In Death end re;Quest, I found a love for Idea Factory’s approach to mixing visual novel elements with JRPG systems. It created a nice dynamic that was made better by the game’s likable cast members and gripping story. Now, instead of building on relationships of the first game, the developers took a chance on an entirely new main protagonist in the sequel, Death end re;Quest 2. In many ways, this ends up working, but it takes a while to find its footing.
Death end re;Quest 2 tells the story of Mai Toyama, a standoffish girl who has been admitted to the Wordsworth Women’s Dormitory in Le Chora following the death of her father. Her arrival has some alternative motives, though, as she is actively searching for her sister. It’s here that she is introduced to Rottie Dollhart and Liliana Pinnata, who serves as the other party members for this adventure.
It’s made clear quite early that everything is not as it seems at this orphanage, and the headmistress seems to be the orchestrator of the nightmarish events that plague the students. However, the plot takes an exceptionally long time to kick into gear, and it will be an hour before you’ll encounter any actual gameplay. It’s not the biggest issue, but it comes off as if the story doesn’t know how to keep up with the gameplay.
An example of this could be found when the characters first Glitch during a battle but they have no reaction to it. This event had a substantial reaction in the first game and even changed their appearance during dialogue, but nothing happens here, they just go about their quest. It’s as if the first half of the story is happening independently alongside the gameplay portions, and they aren’t on the same page. Thankfully, the relationship between the two is improved in the later chapters.
As for the three new characters, I really enjoyed Rottie and Mai’s relationship. I thought their interactions were well-paced and gave us a real sense of their friendship. This is also found in the sub-characters within the dormitory, who each have their own lives that don’t always cross paths with the narrative. Players are free to explore these scenarios or just progress the main story. However, understanding the relationships of each of them is important for some of the more substantial plot deliveries.
When it comes to returning characters, the game sort of dances around how you’re able to use them in battle. It’s sort of a weird throwaway line too and no one reacts to it. Simply put, one minute it’s just three girls solving mysteries, and the next you have all of these low-level party members in your team.
The dungeons have been improved in Death end re;Quest 2 as the developer tries their hand at a semi-open world. Everything is connected here, and players can quickly travel between save points. However, given the size of the world, I think an overview map of the entire area would have been better for navigating through the game. This is apparent when you are told go north for a story mission, but you don’t exactly know what is north from where you are.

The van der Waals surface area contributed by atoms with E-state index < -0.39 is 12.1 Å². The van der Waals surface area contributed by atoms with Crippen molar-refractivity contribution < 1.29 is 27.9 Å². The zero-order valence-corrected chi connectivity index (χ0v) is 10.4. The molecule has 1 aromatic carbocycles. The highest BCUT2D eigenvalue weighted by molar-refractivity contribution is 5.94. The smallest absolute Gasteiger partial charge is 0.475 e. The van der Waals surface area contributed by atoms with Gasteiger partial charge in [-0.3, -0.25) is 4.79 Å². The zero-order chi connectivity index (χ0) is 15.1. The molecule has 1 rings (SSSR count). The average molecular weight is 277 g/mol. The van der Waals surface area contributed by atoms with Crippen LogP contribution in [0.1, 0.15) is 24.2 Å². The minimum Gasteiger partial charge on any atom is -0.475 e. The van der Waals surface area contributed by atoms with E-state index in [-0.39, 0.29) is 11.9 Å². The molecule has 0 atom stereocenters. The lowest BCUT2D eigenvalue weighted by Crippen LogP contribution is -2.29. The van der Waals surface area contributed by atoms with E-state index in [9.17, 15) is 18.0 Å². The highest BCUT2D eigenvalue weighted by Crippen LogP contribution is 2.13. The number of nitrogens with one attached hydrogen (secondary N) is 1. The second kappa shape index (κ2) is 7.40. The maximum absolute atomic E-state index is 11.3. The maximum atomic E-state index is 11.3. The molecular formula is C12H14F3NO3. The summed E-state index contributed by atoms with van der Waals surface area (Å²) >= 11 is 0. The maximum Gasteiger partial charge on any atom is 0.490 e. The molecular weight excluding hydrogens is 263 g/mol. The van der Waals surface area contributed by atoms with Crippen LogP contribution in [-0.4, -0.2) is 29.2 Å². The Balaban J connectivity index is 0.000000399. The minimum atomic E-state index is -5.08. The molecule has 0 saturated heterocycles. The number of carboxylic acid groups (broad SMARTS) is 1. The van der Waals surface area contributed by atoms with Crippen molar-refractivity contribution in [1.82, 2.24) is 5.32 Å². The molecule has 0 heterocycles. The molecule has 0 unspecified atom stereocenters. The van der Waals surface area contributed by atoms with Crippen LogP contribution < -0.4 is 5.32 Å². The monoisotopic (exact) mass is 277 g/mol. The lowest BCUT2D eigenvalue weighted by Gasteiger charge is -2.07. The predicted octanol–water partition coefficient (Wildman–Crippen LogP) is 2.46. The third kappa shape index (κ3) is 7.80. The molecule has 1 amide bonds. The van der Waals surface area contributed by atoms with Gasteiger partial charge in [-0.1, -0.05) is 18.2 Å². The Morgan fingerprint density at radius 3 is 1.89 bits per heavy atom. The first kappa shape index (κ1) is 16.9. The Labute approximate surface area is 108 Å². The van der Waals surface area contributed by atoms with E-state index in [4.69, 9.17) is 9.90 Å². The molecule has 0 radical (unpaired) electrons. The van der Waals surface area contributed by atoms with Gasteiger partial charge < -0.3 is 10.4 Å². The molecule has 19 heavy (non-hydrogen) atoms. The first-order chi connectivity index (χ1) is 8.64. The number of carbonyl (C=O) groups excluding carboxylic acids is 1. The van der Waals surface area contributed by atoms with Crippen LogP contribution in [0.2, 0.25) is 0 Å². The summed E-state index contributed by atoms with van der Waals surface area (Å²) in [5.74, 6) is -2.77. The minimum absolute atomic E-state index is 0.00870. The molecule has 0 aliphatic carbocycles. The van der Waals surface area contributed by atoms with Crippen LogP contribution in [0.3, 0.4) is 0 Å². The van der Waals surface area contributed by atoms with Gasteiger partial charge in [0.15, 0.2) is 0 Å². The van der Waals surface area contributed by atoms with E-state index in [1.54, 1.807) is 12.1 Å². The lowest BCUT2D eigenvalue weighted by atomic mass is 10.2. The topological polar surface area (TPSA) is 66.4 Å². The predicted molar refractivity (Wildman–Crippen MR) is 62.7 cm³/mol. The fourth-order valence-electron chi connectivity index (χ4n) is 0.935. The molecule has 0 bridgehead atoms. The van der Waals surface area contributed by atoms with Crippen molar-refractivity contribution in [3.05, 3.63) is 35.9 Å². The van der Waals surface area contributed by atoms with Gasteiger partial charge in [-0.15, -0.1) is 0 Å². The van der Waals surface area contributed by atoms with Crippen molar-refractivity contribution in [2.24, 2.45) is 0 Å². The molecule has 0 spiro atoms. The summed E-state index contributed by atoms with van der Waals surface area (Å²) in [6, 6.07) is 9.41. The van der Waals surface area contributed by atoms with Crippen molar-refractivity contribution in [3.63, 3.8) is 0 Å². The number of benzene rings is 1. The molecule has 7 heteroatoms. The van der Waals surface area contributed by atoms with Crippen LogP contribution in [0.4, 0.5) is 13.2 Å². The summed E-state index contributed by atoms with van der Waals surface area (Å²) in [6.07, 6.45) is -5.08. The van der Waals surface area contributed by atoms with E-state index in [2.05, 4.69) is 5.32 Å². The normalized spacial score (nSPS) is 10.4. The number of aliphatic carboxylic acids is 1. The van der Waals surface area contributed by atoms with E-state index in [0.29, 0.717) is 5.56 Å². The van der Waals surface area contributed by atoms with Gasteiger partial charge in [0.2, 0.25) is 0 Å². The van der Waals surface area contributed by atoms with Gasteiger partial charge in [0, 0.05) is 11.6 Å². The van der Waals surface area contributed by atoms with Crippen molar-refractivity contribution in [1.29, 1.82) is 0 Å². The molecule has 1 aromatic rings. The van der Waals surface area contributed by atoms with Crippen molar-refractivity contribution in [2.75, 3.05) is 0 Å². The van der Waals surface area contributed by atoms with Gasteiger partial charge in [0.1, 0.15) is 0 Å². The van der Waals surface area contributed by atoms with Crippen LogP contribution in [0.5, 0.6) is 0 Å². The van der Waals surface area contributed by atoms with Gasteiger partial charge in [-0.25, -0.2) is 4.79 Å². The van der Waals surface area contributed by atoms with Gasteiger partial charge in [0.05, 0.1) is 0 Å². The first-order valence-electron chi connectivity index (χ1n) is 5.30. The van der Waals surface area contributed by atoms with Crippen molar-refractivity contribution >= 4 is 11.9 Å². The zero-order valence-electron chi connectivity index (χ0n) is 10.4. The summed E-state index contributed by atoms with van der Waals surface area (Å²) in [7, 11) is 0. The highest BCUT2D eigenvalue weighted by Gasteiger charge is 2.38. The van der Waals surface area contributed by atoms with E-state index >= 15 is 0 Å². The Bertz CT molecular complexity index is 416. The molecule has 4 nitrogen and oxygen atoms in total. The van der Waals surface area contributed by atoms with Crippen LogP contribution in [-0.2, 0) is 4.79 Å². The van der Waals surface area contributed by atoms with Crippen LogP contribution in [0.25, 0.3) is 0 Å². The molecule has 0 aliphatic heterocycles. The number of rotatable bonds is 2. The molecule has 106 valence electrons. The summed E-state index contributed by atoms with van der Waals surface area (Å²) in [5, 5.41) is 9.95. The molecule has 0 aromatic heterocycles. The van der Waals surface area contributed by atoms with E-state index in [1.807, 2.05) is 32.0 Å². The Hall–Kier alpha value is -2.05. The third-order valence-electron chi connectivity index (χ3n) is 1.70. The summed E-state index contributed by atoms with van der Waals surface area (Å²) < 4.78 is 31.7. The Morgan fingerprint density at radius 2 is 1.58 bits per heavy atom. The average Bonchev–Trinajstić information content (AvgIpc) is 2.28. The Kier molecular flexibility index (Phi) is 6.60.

Each area has a different theme, with a variety of monsters roaming around. The battle system of Death end re;Quest 2 is great with various ways to take advantage of weaknesses, buffs, and the returning knockback system. There’s also an auto mode that works incredibly well, and I found that it made level grinding for bosses easier.
I ended up really enjoying the number of ways players can interact with the environment. Each character can do something different, but I wouldn’t say I liked Mai’s ability until her hacking skills became more useful in later parts. Sadly, the load time between areas is rather long and could use some refining since there were times where I thought my game froze during a load screen.
Character customization is pretty limited here as most of the items can be found during battle or in chests. I think in my time playing the game; I used the shop a total number of three times. It kind of defeats the purpose of earning money, but it’s there for people who require healing items while playing on hard more.
Graphically, I loved Death end re;Quest 2. The characters have such a fantastic appeal about them, which makes it easy to love them. It’s as if Shina takes on the role of the player as she reacts to each of the character’s attitude and adorable personalities. On the other hand, this game becomes quite dark and has a dialogue about some pretty heavy themes. You find yourself engrossed by this mystery as it becomes even more gripping leading up to the climax.
Similar to the first game, Death end re;Quest 2’s English voice cast was well thought out, and I ended up playing the entire game with English audio. The choice of Japanese audio is there, but I didn’t even use it. There’s some really great music in the game too, which sets the tone of the adventure and some of the more impactful scenes.
Death end re;Quest 2 is an exceptionally well-made RPG that encompasses great systems and characters. It does its best not to rely too heavily on the first entry and instead creates new relationships for new and returning players. There’s a bit of slow start as it sets up the plot, but once the game gets going, it’s full steam ahead for a dark and twisted set of events leading to the conclusion.
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